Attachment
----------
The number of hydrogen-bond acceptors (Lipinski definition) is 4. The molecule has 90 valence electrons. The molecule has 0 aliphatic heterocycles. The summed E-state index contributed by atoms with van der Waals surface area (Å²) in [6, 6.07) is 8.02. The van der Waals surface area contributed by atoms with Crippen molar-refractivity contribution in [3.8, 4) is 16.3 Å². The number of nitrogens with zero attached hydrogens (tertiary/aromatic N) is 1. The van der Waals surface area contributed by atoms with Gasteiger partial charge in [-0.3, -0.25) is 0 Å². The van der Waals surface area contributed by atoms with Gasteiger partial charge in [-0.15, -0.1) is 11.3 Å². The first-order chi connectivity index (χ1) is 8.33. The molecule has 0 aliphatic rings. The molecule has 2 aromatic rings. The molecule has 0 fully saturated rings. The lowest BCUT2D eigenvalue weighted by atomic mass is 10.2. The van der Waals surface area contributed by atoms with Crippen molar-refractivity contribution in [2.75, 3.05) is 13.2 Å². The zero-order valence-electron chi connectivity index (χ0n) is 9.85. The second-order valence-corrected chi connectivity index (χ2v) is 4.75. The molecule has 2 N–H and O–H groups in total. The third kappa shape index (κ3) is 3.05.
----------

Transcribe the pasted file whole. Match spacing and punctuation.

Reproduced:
The number of hydrogen-bond acceptors (Lipinski definition) is 4. The molecule has 90 valence electrons. The molecule has 0 aliphatic heterocycles. The summed E-state index contributed by atoms with van der Waals surface area (Å²) in [6, 6.07) is 8.02. The van der Waals surface area contributed by atoms with Crippen molar-refractivity contribution in [3.8, 4) is 16.3 Å². The number of nitrogens with zero attached hydrogens (tertiary/aromatic N) is 1. The van der Waals surface area contributed by atoms with Gasteiger partial charge in [-0.3, -0.25) is 0 Å². The van der Waals surface area contributed by atoms with Gasteiger partial charge in [-0.15, -0.1) is 11.3 Å². The first-order chi connectivity index (χ1) is 8.33. The molecule has 0 aliphatic rings. The molecule has 2 aromatic rings. The molecule has 0 fully saturated rings. The lowest BCUT2D eigenvalue weighted by atomic mass is 10.2. The van der Waals surface area contributed by atoms with Crippen molar-refractivity contribution in [2.75, 3.05) is 13.2 Å². The zero-order valence-electron chi connectivity index (χ0n) is 9.85. The second-order valence-corrected chi connectivity index (χ2v) is 4.75. The molecule has 2 N–H and O–H groups in total. The third kappa shape index (κ3) is 3.05.